Home > SoulHow > SoulHow to code with GML (Game Maker): Part 1

SoulHow to code with GML (Game Maker): Part 1

May 31, 2008

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Skill Level: Rookie (3)

Well, well, here’s yet another SoulHow guide. I think I’m on a roll. Anyways, today I want to talk about learning to code in Game Maker. That’s right, after reading this article, you’ll no longer be limited to those clunky actions. Scripts will be an everyday occurance! Seems foreign and scary, but let’s jump right into that freezing water. If you just downloaded the program and want to learn how to use it at all, check out my article on Game Maker’s basics. If you don’t have the program at all yet, get it here.

The first thing I’d like to say is that coding in general requires that you think abstractly. You have to visualize things; you can’t just try and think about them. For example, try to think about “one”.  Not the word “one”, not the number 1, not 1 apple, not 1 elephant, just “one.”  The concept of “one.”  Can you do it?  This is the type of thinking you need to do in algebra.  If you have taken algebra or if you can complete the exercise above (and if you’ve been using Game Maker for at least a little while), you’re ready to learn GML.

As with algebra, the first thing you need to understand is variables. Variables are just little containers which hold numbers and words.

These “variables” have names. Just like “X” in the generic problem X+3=4, every variable must have a name. When you create one (you have the power!), you give it a name straight off, and you use this name when you use the variable. Variables can be used to hold things like the number of bullets a character has left; after all, the a character’s bullet count varies, thus the name “variable”. Yep, it’s because they change all the time (shocker).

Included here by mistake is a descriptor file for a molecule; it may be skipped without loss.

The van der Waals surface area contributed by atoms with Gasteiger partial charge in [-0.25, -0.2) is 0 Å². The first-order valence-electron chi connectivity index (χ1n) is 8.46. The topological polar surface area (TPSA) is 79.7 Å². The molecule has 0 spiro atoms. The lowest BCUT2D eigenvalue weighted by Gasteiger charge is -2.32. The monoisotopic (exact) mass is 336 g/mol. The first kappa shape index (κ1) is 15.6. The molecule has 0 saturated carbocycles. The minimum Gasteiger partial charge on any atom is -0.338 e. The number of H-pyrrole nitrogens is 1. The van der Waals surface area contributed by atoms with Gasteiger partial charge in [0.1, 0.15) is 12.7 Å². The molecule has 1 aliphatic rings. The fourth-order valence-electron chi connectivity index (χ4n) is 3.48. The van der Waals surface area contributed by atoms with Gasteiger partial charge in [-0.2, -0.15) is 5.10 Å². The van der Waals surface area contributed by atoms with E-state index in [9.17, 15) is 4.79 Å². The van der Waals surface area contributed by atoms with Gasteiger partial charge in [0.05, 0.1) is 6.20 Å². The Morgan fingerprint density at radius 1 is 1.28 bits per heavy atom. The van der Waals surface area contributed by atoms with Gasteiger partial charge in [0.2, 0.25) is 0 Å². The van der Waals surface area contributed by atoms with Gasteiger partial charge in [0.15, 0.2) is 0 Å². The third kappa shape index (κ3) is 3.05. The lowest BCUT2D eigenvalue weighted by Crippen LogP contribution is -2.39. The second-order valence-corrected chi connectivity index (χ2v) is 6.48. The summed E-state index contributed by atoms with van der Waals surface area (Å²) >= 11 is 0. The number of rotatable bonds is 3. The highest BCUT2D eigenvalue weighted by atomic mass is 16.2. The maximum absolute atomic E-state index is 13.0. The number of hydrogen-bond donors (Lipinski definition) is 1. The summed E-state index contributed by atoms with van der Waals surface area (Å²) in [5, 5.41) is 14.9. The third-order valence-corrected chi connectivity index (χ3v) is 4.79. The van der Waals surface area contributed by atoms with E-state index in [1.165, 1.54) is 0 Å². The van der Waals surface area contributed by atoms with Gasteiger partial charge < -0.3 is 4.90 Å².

Creating a variable is much like making a box. When you tell Game Maker to create a variable, you’re basically telling it to make a new box to hold stuff in. This box might end up holding the number 7, for instance. Later, you might get tired of that pointy number and change it to the number 22. Even later you might add 3 to it, making it 25.

Now that we (hopefully) understand variables, let’s make some. Open up Game Maker, and click “new game”. Don’t bother with a sprite for now, just make a new object. Name this object, “objMyObject”. Original, I know.

Inside this object we want to add a create event. So click add event-> create event. Instead of using the actions with the fancy arrows or circles on them, we’re going to scooch over to the “control” tab and right click the dull little piece of paper , called “execute a piece of code”. Not the one with a green arrow, that’s something different which I’ll get to later. A new window pops up, but this time it looks like a notepad box. Yes, this is what you’ll use to write all that dreaded code.

Now let’s make our first variable.  What better to name it than, well, “a”.  In that box that popped up, type the following: